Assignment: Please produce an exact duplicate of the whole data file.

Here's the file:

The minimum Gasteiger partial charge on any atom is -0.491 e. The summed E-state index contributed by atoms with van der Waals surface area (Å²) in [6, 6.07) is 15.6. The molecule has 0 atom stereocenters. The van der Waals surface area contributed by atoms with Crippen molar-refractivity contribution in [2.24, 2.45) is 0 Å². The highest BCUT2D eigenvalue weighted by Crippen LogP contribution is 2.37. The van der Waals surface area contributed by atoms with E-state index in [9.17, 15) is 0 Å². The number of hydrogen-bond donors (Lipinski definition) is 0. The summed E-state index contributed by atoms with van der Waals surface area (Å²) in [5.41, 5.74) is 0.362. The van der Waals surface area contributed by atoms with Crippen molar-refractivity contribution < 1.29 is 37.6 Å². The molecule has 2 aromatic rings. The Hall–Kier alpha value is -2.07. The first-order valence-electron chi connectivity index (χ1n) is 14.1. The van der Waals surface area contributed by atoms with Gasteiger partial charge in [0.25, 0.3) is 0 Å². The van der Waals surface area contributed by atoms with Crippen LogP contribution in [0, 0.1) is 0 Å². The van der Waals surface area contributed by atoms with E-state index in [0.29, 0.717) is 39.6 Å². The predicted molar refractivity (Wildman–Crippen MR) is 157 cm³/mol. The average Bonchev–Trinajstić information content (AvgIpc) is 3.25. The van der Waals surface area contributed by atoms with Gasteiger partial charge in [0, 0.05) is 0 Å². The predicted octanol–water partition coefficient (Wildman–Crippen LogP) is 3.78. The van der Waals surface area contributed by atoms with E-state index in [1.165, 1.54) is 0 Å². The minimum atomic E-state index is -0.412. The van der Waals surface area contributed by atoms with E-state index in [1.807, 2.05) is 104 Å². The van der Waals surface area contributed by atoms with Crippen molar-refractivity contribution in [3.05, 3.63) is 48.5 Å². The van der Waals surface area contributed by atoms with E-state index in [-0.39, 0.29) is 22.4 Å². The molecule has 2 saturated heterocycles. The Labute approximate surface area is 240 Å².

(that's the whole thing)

The minimum Gasteiger partial charge on any atom is -0.491 e. The summed E-state index contributed by atoms with van der Waals surface area (Å²) in [6, 6.07) is 15.6. The molecule has 0 atom stereocenters. The van der Waals surface area contributed by atoms with Crippen molar-refractivity contribution in [2.24, 2.45) is 0 Å². The highest BCUT2D eigenvalue weighted by Crippen LogP contribution is 2.37. The van der Waals surface area contributed by atoms with E-state index in [9.17, 15) is 0 Å². The number of hydrogen-bond donors (Lipinski definition) is 0. The summed E-state index contributed by atoms with van der Waals surface area (Å²) in [5.41, 5.74) is 0.362. The van der Waals surface area contributed by atoms with Crippen molar-refractivity contribution < 1.29 is 37.6 Å². The molecule has 2 aromatic rings. The Hall–Kier alpha value is -2.07. The first-order valence-electron chi connectivity index (χ1n) is 14.1. The van der Waals surface area contributed by atoms with Gasteiger partial charge in [0.25, 0.3) is 0 Å². The van der Waals surface area contributed by atoms with Crippen LogP contribution in [0, 0.1) is 0 Å². The van der Waals surface area contributed by atoms with E-state index in [0.29, 0.717) is 39.6 Å². The predicted molar refractivity (Wildman–Crippen MR) is 157 cm³/mol. The average Bonchev–Trinajstić information content (AvgIpc) is 3.25. The van der Waals surface area contributed by atoms with Gasteiger partial charge in [0, 0.05) is 0 Å². The predicted octanol–water partition coefficient (Wildman–Crippen LogP) is 3.78. The van der Waals surface area contributed by atoms with E-state index in [1.165, 1.54) is 0 Å². The minimum atomic E-state index is -0.412. The van der Waals surface area contributed by atoms with E-state index in [1.807, 2.05) is 104 Å². The van der Waals surface area contributed by atoms with Crippen molar-refractivity contribution in [3.05, 3.63) is 48.5 Å². The van der Waals surface area contributed by atoms with E-state index in [-0.39, 0.29) is 22.4 Å². The molecule has 2 saturated heterocycles. The Labute approximate surface area is 240 Å².